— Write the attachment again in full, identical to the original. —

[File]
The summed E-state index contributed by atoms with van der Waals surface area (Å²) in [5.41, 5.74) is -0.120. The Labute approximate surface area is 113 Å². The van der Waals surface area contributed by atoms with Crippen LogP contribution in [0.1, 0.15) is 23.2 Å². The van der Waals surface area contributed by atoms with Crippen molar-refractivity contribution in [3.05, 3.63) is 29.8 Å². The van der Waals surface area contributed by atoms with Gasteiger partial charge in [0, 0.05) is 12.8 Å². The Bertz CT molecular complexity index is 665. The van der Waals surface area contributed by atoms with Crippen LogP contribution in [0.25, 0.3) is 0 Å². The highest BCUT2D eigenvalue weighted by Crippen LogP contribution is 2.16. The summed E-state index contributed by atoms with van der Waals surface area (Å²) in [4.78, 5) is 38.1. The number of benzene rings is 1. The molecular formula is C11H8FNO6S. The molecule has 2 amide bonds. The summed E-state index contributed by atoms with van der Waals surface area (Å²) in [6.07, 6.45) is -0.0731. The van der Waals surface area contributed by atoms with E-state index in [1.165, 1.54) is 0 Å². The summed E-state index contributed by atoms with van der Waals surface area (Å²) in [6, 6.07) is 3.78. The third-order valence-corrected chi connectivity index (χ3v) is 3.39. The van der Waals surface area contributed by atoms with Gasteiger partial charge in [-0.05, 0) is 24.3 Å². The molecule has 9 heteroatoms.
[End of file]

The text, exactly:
The summed E-state index contributed by atoms with van der Waals surface area (Å²) in [5.41, 5.74) is -0.120. The Labute approximate surface area is 113 Å². The van der Waals surface area contributed by atoms with Crippen LogP contribution in [0.1, 0.15) is 23.2 Å². The van der Waals surface area contributed by atoms with Crippen molar-refractivity contribution in [3.05, 3.63) is 29.8 Å². The van der Waals surface area contributed by atoms with Gasteiger partial charge in [0, 0.05) is 12.8 Å². The Bertz CT molecular complexity index is 665. The van der Waals surface area contributed by atoms with Crippen LogP contribution in [0.25, 0.3) is 0 Å². The highest BCUT2D eigenvalue weighted by Crippen LogP contribution is 2.16. The summed E-state index contributed by atoms with van der Waals surface area (Å²) in [4.78, 5) is 38.1. The number of benzene rings is 1. The molecular formula is C11H8FNO6S. The molecule has 2 amide bonds. The summed E-state index contributed by atoms with van der Waals surface area (Å²) in [6.07, 6.45) is -0.0731. The van der Waals surface area contributed by atoms with E-state index in [1.165, 1.54) is 0 Å². The summed E-state index contributed by atoms with van der Waals surface area (Å²) in [6, 6.07) is 3.78. The third-order valence-corrected chi connectivity index (χ3v) is 3.39. The van der Waals surface area contributed by atoms with Gasteiger partial charge in [-0.05, 0) is 24.3 Å². The molecule has 9 heteroatoms.